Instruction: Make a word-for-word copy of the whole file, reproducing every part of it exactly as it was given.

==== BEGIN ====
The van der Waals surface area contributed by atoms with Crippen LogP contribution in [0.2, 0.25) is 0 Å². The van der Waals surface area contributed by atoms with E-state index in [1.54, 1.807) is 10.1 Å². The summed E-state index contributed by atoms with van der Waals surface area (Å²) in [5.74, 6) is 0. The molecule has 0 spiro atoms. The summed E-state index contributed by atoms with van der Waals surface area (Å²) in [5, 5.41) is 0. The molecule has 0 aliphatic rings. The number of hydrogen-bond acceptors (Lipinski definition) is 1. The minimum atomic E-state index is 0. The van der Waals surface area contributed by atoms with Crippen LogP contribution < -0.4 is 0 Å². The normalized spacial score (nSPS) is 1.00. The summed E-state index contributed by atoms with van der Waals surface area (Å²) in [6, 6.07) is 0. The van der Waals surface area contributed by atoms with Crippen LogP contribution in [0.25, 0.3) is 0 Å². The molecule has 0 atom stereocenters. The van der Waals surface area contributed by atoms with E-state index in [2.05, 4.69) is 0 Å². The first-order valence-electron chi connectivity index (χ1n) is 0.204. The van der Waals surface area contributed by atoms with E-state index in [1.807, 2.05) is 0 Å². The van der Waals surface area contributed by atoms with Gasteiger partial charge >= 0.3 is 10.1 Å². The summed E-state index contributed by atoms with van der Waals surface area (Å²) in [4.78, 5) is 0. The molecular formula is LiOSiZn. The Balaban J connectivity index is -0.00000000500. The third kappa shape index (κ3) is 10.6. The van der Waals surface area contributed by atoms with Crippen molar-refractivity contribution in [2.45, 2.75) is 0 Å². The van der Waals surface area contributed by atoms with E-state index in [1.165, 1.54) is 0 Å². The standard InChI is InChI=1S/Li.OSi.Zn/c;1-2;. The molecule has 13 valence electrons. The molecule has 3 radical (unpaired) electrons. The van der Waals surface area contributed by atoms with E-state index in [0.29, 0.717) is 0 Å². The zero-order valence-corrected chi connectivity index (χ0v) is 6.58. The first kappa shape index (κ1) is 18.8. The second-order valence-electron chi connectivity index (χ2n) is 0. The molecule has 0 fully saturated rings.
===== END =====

The van der Waals surface area contributed by atoms with Crippen LogP contribution in [0.2, 0.25) is 0 Å². The van der Waals surface area contributed by atoms with E-state index in [1.54, 1.807) is 10.1 Å². The summed E-state index contributed by atoms with van der Waals surface area (Å²) in [5.74, 6) is 0. The molecule has 0 spiro atoms. The summed E-state index contributed by atoms with van der Waals surface area (Å²) in [5, 5.41) is 0. The molecule has 0 aliphatic rings. The number of hydrogen-bond acceptors (Lipinski definition) is 1. The minimum atomic E-state index is 0. The van der Waals surface area contributed by atoms with Crippen LogP contribution < -0.4 is 0 Å². The normalized spacial score (nSPS) is 1.00. The summed E-state index contributed by atoms with van der Waals surface area (Å²) in [6, 6.07) is 0. The van der Waals surface area contributed by atoms with Crippen LogP contribution in [0.25, 0.3) is 0 Å². The molecule has 0 atom stereocenters. The van der Waals surface area contributed by atoms with E-state index in [2.05, 4.69) is 0 Å². The first-order valence-electron chi connectivity index (χ1n) is 0.204. The van der Waals surface area contributed by atoms with E-state index in [1.807, 2.05) is 0 Å². The van der Waals surface area contributed by atoms with Gasteiger partial charge >= 0.3 is 10.1 Å². The summed E-state index contributed by atoms with van der Waals surface area (Å²) in [4.78, 5) is 0. The molecular formula is LiOSiZn. The Balaban J connectivity index is -0.00000000500. The third kappa shape index (κ3) is 10.6. The van der Waals surface area contributed by atoms with Crippen molar-refractivity contribution in [2.45, 2.75) is 0 Å². The van der Waals surface area contributed by atoms with E-state index in [1.165, 1.54) is 0 Å². The standard InChI is InChI=1S/Li.OSi.Zn/c;1-2;. The molecule has 13 valence electrons. The molecule has 3 radical (unpaired) electrons. The van der Waals surface area contributed by atoms with E-state index in [0.29, 0.717) is 0 Å². The zero-order valence-corrected chi connectivity index (χ0v) is 6.58. The first kappa shape index (κ1) is 18.8. The second-order valence-electron chi connectivity index (χ2n) is 0. The molecule has 0 fully saturated rings.